Poison Ivy

My childhood home was a modest affair … a 3 bedroom, 1 bath rancher, that housed two parents, two kids, and at least three dogs at any given time. What set the house apart was the yard. We had a great yard growing up, large enough for a couple of fruit trees (apple and peach), an above ground pool, and forts. It also housed my mother’s garden.

Although, garden is not really a very appropriate description for it. More like a vegetable and fruit farmette. A field of food, if you will. On roughly a quarter portion of our half-acre homestead, my mother set up shop, growing green beans, potatoes, radishes, cucumbers, squash, tomatoes galore, leaf lettuce, green onions, carrots, strawberries, and at one time, even corn. If it could be canned, this woman grew it.

My mother’s two green thumbs are the stuff of legend. She could probably plant a dish of eggplant parmesan and get a perfect crop. Have a sick plant? Take it to her… in no time it would be flourishing. Kids, pets, and plants. My mother spoiled them all. And, at least where the garden was concerned, the rest of us reaped the rewards. What didn’t end up immediately on our dinner plates was canned, turned into jam or sauce, and saved for later in the year.

Whether it’s the southern Appalachia in her or just pure genius, I truly think this woman could do it all. Gardening, DIY crafts (long before the era of YouTube tutorials), cooking, refinishing furniture, sewing a full wardrobe of clothes … you name it, she was amazing at it.  I guess I always assumed I would take after her in some ways. Cooking? Yeah, that I’ve got figured out. Crafts? Eh, not so much. Sewing clothes? Blech. Patterns confuse me more than Astrophysics. Pets? Now, that’s where I’m definitely following in her footsteps.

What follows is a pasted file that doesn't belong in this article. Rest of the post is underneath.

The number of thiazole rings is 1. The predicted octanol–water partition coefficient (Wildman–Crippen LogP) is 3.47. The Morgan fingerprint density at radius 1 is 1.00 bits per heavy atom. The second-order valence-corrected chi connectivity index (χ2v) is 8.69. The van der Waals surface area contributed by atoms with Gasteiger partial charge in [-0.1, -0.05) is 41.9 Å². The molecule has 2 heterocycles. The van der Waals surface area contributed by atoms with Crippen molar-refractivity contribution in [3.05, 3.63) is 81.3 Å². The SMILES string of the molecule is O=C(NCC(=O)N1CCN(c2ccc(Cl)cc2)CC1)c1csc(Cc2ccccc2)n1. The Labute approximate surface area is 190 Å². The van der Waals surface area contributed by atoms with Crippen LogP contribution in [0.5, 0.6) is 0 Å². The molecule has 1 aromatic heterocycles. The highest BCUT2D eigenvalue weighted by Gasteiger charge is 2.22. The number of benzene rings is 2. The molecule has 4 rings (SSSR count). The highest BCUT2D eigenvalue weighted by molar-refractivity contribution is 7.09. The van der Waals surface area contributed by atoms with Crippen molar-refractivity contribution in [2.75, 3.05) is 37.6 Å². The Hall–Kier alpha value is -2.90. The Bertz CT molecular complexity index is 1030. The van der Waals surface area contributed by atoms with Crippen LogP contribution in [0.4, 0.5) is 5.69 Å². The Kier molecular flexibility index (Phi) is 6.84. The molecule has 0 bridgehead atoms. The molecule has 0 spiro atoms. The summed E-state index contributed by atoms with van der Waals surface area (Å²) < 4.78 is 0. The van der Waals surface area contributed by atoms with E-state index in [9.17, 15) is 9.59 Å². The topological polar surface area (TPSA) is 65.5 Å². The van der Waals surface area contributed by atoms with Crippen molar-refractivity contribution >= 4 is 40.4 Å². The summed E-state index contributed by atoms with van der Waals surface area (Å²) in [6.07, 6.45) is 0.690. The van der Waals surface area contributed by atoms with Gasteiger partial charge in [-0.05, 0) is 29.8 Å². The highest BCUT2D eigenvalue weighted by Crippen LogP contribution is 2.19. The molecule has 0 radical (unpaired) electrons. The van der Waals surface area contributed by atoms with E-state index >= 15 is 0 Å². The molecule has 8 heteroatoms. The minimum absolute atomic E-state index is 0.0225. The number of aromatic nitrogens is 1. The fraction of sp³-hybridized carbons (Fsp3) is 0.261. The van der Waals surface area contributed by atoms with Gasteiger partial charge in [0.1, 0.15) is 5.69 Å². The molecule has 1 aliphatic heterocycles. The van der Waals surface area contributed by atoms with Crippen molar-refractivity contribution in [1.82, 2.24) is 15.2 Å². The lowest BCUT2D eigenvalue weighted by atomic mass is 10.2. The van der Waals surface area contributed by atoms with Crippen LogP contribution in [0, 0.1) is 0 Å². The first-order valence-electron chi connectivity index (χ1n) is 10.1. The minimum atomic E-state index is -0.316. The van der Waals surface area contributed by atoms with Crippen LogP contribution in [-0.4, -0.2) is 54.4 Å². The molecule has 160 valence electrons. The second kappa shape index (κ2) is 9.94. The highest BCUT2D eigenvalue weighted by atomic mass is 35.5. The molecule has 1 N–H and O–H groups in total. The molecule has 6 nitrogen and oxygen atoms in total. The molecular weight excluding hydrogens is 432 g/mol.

But plants? The jury is still out on that one. I’ve raised kids after all. Keeping a plant alive? You’d think I could do this one small thing. I mean, honestly, how hard can it be to take care of something that eats sunlight?

Outside plants – not counting vegetables and fruits (don’t ask!), I can grow those with ease. Columbines, Ditch Lilies (Day Lily to all you northerners), Coreopsis – all thrive under my watchful eye. The fact that these plants look to mother nature for sustenance and moral support is beside the point, I tell you.

It’s the indoor plants I have an issue with. Cacti collapse in on themselves at my loving hand. Apparently, I water them too much. I know they’re a desert plant, but I just can’t help myself!  Succulents soon lose their thick, glossy leaves under my ardent ministrations. Ferns dry up as if their leaves had caught fire … I still don’t know what I’m doing wrong there. African Violets are best left to others as none have survived a stint in my home.

I have one plant that has lived; if not thriving, it’s at least growing, and I’ve had it for quite some time. I hope I’m not jinxing myself by saying that. If it’s doing well, it’s only because it is a hardy plant hellbent on survival. It’s surely nothing I’ve done. So, there is that.

Deciding to dip a toe once more into the realm of flora guardianship, I picked up a plant right before Halloween. She was an impulse buy at the local grocery store, to be honest. Her name is Penelope. Penelope Pumpkin. You see, she resides in a pumpkin, so the name is appropriate.  I’m sure you’ve seen a hundred Penelopes around and never gave them a second thought. But at the time, I said to myself: “now here, here is a plant I can handle!”